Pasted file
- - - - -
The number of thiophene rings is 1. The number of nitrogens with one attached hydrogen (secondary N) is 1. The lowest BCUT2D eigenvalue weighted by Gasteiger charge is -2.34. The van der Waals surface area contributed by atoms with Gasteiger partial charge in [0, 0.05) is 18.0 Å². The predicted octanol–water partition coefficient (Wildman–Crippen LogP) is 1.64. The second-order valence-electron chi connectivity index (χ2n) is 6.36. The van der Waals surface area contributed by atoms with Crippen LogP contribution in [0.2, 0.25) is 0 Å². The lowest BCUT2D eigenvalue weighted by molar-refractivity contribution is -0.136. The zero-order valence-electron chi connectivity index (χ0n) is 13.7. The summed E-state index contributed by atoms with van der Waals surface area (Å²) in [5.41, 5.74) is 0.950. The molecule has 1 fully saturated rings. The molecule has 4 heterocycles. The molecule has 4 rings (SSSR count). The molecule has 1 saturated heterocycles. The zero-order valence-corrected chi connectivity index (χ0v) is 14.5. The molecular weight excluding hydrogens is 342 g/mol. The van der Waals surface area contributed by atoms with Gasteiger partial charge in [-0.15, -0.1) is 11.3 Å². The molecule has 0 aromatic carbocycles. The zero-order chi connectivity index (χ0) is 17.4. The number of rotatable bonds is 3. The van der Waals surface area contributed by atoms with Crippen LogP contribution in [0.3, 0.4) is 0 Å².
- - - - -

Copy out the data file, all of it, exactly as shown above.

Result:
The number of thiophene rings is 1. The number of nitrogens with one attached hydrogen (secondary N) is 1. The lowest BCUT2D eigenvalue weighted by Gasteiger charge is -2.34. The van der Waals surface area contributed by atoms with Gasteiger partial charge in [0, 0.05) is 18.0 Å². The predicted octanol–water partition coefficient (Wildman–Crippen LogP) is 1.64. The second-order valence-electron chi connectivity index (χ2n) is 6.36. The van der Waals surface area contributed by atoms with Crippen LogP contribution in [0.2, 0.25) is 0 Å². The lowest BCUT2D eigenvalue weighted by molar-refractivity contribution is -0.136. The zero-order valence-electron chi connectivity index (χ0n) is 13.7. The summed E-state index contributed by atoms with van der Waals surface area (Å²) in [5.41, 5.74) is 0.950. The molecule has 1 fully saturated rings. The molecule has 4 heterocycles. The molecule has 4 rings (SSSR count). The molecule has 1 saturated heterocycles. The zero-order valence-corrected chi connectivity index (χ0v) is 14.5. The molecular weight excluding hydrogens is 342 g/mol. The van der Waals surface area contributed by atoms with Gasteiger partial charge in [-0.15, -0.1) is 11.3 Å². The molecule has 0 aromatic carbocycles. The zero-order chi connectivity index (χ0) is 17.4. The number of rotatable bonds is 3. The van der Waals surface area contributed by atoms with Crippen LogP contribution in [0.3, 0.4) is 0 Å².